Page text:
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Lasya, aka: Lāsya; 3 Definition(s)


Lasya means something in Hinduism, Sanskrit. If you want to know the exact meaning, history, etymology or English translation of this term then check out the descriptions on this page. Add your comment or reference to a book if you want to contribute to this summary article.

In Hinduism

Nāṭyaśāstra (theatrics and dramaturgy)

Lāsya (लास्य) refers to a “gentle form of dance”, in the form of a specific type of dramatic play (nāṭya) similar to that of the Bhāṇa type, according to the Nāṭyaśāstra chapter 20.

There are twelve types of the lāsya defined:

  1. geyapada,
  2. sthitapāṭhya,
  3. āsīna (or āsīnapāṭhya),
  4. puṣpagaṇḍikā,
  5. pracchedaka,
  6. trimūḍha,
  7. saindhava,
  8. dvimūḍhaka,
  9. uttamottamaka,
  10. vicitrapada,
  11. uktapratyukta,
  12. bhāvita (or bhāva).

According to the Nāṭyaśāstra chapter 31, “it is said that the lāsya is so called because of its shining (lāsana). It relates to mutual attraction of men and women, and like the bhāṇa it is to be performed by one person, and its subject-matter also should be suitable”.

Source: Wisdom Library: Nāṭya-śāstra

Lāsya dancing is very sweet.

Source: archive.org: The mirror of gesture (abhinaya-darpana)

Lāsya (लास्य) is a gentle dance. The word lāsya is derived from the root ‘las’ meaning to play, to frolic. It is so called due to the mutual state of attraction between a woman and a man. Abhinava explains ‘lasana’ as ‘krīḍā’—the sportive state. It is the mutual jo ining of one’s mind with that of the other, i.e., the state of attraction of a wo man in regard to a man or of a man in regard to a woman.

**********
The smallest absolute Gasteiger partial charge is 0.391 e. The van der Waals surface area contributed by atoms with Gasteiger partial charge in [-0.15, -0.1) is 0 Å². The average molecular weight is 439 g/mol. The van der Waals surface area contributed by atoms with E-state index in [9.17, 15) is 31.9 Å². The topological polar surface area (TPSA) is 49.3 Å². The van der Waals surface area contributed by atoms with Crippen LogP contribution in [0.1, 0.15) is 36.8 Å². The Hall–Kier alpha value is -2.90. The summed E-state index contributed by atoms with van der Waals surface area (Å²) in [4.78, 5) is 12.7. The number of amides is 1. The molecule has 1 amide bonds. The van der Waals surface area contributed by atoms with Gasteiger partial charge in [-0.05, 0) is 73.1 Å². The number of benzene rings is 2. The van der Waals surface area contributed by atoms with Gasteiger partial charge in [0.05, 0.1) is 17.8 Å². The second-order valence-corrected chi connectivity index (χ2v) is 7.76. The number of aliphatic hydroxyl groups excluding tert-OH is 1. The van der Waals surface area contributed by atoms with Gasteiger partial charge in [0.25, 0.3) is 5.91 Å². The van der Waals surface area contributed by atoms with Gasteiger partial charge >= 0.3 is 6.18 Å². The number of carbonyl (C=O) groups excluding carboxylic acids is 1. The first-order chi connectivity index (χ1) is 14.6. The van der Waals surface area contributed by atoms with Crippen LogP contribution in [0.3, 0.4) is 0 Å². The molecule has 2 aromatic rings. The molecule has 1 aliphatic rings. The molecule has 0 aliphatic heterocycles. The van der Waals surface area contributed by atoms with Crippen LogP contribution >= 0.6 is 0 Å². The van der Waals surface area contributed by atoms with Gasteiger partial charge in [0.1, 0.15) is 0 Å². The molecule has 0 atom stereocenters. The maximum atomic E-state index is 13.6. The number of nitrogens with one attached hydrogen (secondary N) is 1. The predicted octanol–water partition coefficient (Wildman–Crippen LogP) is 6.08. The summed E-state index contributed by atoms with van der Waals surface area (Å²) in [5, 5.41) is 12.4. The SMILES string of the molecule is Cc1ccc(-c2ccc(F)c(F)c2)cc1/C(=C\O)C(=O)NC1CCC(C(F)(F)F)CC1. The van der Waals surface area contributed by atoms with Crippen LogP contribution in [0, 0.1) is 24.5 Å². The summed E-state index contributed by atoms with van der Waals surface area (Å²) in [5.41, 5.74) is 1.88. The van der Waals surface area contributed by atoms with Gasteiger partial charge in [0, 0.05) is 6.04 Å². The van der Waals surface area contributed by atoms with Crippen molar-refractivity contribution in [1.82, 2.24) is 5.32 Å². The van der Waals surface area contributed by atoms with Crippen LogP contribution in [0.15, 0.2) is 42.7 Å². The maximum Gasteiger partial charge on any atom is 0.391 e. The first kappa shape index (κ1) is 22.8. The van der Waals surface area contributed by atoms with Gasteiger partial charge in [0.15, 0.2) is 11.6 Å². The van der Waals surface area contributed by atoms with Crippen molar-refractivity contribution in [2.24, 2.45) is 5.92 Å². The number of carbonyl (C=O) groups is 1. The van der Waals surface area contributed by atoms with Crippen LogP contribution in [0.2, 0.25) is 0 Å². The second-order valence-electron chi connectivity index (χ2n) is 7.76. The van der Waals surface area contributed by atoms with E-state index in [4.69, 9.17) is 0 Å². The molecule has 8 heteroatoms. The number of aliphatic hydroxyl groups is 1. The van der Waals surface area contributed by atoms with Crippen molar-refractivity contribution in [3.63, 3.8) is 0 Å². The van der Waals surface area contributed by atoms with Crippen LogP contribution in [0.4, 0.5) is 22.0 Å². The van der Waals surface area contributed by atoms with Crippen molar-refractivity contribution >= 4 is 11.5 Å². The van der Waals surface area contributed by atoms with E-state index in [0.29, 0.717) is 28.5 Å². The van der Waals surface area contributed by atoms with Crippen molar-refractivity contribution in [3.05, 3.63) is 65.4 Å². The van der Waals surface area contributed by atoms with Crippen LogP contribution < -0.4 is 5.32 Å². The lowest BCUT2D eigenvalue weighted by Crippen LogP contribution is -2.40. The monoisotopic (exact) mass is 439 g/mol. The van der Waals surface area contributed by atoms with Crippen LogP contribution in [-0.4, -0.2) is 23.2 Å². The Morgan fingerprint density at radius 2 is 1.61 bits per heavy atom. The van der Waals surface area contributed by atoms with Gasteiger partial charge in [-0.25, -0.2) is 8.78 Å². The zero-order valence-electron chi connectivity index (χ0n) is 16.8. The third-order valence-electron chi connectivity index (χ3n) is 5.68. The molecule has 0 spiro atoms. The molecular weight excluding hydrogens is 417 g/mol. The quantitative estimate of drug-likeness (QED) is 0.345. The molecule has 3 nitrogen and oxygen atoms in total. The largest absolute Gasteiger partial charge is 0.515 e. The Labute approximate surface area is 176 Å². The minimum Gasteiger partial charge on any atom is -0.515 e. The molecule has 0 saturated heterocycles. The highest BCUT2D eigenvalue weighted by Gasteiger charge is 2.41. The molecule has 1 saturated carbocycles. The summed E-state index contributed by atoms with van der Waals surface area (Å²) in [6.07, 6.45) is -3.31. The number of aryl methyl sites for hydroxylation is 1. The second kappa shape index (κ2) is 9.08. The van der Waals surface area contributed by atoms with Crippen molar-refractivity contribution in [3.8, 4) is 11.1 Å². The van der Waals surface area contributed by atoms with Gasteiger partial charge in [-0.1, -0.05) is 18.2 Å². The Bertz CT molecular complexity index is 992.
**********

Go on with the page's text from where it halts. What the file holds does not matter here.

Source: svAbhinava: Abhinavagupta’s Treatment of the lāsyāṅgasNāṭyaśāstra book cover
context information

Nāṭyaśāstra (नाट्यशास्त्र, natya-shastra) refers to both the ancient Indian tradition of performing arts, (e.g., theatrics, drama, dance, music), as well as the name of a Sanskrit work dealing with these subjects. It also teaches the rules for composing dramatic plays (nāṭya) and poetic works (kāvya).

Relevant definitions

Search found 23 related definition(s) that might help you understand this better. Below you will find the 15 most relevant articles:

Lāsyāṅga (लास्याङ्ग) is an one act play which requires lāsya or a gentle form of dance for its ...
Bhāva (भाव) refers to the eighth saṃvatsara (“jovian year)” in Vedic astrology.—The native whos...
Sthitapāṭhya (स्थितपाठ्य).—One of the twelve types of lāsya;—If a separated woman burning with ...
Uktapratyukta (उक्तप्रत्युक्त).—One of the twelve types of lāsya;—The Ukta-pratyukta is a duett...
Bhāvita (भावित).—One of the twelve types of lāsya;—If a woman who is burning with the fire of l...
Nṛtya (नृत्य, “dance”).—Various types of dances, namely, ‘tāṇḍava’, ‘nāṭya’, ‘lāsya’, ‘prekṣā’ ...
Geyapada (गेयपद).—One of the twelve types of lāsya;—When the Heroine being seated surrounded wi...
Trimūḍhaka (त्रिमूढक).—One of the twelve types of lāsya;—A play adorned with even metres and ab...
Pracchedaka (प्रच्छेदक).—One of the twelve types of lāsya;—When a separated woman pained by the...
Saindhavaka (सैन्धवक).—One of the twelve types of lāsya;—When one represents a lover who has fa...
Uttamottamaka (उत्तमोत्तमक).—One of the twelve types of lāsya;—The Uttamottamaka is composed in...
Dvimūḍhaka (द्विमूढक).—One of the twelve types of lāsya;—Delineating a song of the Caturasra ty...
Puṣpagaṇḍikā (पुष्पगण्डिका).—One of the twelve types of lāsya;—When a woman in the guise of a m...
Āsīna (आसीन) refers to one of the twelve types of lāsya, or “gentle form of dance” according to...
1a) Saindhava (सैन्धव).—The king of Sindhu country could not defeat Arjuna supported by K...

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